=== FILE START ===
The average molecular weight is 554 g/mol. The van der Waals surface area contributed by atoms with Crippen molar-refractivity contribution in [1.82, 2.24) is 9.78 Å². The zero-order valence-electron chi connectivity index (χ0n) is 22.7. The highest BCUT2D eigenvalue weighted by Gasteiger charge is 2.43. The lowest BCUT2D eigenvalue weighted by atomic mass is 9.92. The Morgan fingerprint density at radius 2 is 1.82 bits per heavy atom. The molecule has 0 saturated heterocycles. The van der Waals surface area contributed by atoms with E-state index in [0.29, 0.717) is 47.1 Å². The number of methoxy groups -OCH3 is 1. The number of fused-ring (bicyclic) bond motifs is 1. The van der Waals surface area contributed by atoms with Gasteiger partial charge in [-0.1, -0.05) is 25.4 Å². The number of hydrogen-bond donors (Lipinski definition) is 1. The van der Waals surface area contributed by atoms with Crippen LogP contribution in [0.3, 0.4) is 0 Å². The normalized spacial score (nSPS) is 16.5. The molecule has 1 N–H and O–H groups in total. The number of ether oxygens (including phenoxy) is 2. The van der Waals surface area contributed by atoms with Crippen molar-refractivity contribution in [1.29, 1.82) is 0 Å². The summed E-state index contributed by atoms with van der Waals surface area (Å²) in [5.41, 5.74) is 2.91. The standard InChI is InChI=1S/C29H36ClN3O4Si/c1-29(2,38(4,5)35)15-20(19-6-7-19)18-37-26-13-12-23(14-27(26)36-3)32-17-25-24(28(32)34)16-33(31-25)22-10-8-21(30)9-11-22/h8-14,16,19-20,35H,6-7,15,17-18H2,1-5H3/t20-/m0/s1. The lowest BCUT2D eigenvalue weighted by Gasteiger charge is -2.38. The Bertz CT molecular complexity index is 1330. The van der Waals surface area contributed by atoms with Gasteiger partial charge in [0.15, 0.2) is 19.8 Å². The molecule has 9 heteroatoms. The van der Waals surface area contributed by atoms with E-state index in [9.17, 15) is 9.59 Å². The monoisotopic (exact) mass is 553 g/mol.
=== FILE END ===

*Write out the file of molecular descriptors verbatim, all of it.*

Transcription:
The average molecular weight is 554 g/mol. The van der Waals surface area contributed by atoms with Crippen molar-refractivity contribution in [1.82, 2.24) is 9.78 Å². The zero-order valence-electron chi connectivity index (χ0n) is 22.7. The highest BCUT2D eigenvalue weighted by Gasteiger charge is 2.43. The lowest BCUT2D eigenvalue weighted by atomic mass is 9.92. The Morgan fingerprint density at radius 2 is 1.82 bits per heavy atom. The molecule has 0 saturated heterocycles. The van der Waals surface area contributed by atoms with E-state index in [0.29, 0.717) is 47.1 Å². The number of methoxy groups -OCH3 is 1. The number of fused-ring (bicyclic) bond motifs is 1. The van der Waals surface area contributed by atoms with Gasteiger partial charge in [-0.1, -0.05) is 25.4 Å². The number of hydrogen-bond donors (Lipinski definition) is 1. The van der Waals surface area contributed by atoms with Crippen LogP contribution in [0.3, 0.4) is 0 Å². The normalized spacial score (nSPS) is 16.5. The molecule has 1 N–H and O–H groups in total. The number of ether oxygens (including phenoxy) is 2. The van der Waals surface area contributed by atoms with Crippen molar-refractivity contribution in [1.29, 1.82) is 0 Å². The summed E-state index contributed by atoms with van der Waals surface area (Å²) in [5.41, 5.74) is 2.91. The standard InChI is InChI=1S/C29H36ClN3O4Si/c1-29(2,38(4,5)35)15-20(19-6-7-19)18-37-26-13-12-23(14-27(26)36-3)32-17-25-24(28(32)34)16-33(31-25)22-10-8-21(30)9-11-22/h8-14,16,19-20,35H,6-7,15,17-18H2,1-5H3/t20-/m0/s1. The lowest BCUT2D eigenvalue weighted by Gasteiger charge is -2.38. The Bertz CT molecular complexity index is 1330. The van der Waals surface area contributed by atoms with Gasteiger partial charge in [0.15, 0.2) is 19.8 Å². The molecule has 9 heteroatoms. The van der Waals surface area contributed by atoms with E-state index in [9.17, 15) is 9.59 Å². The monoisotopic (exact) mass is 553 g/mol.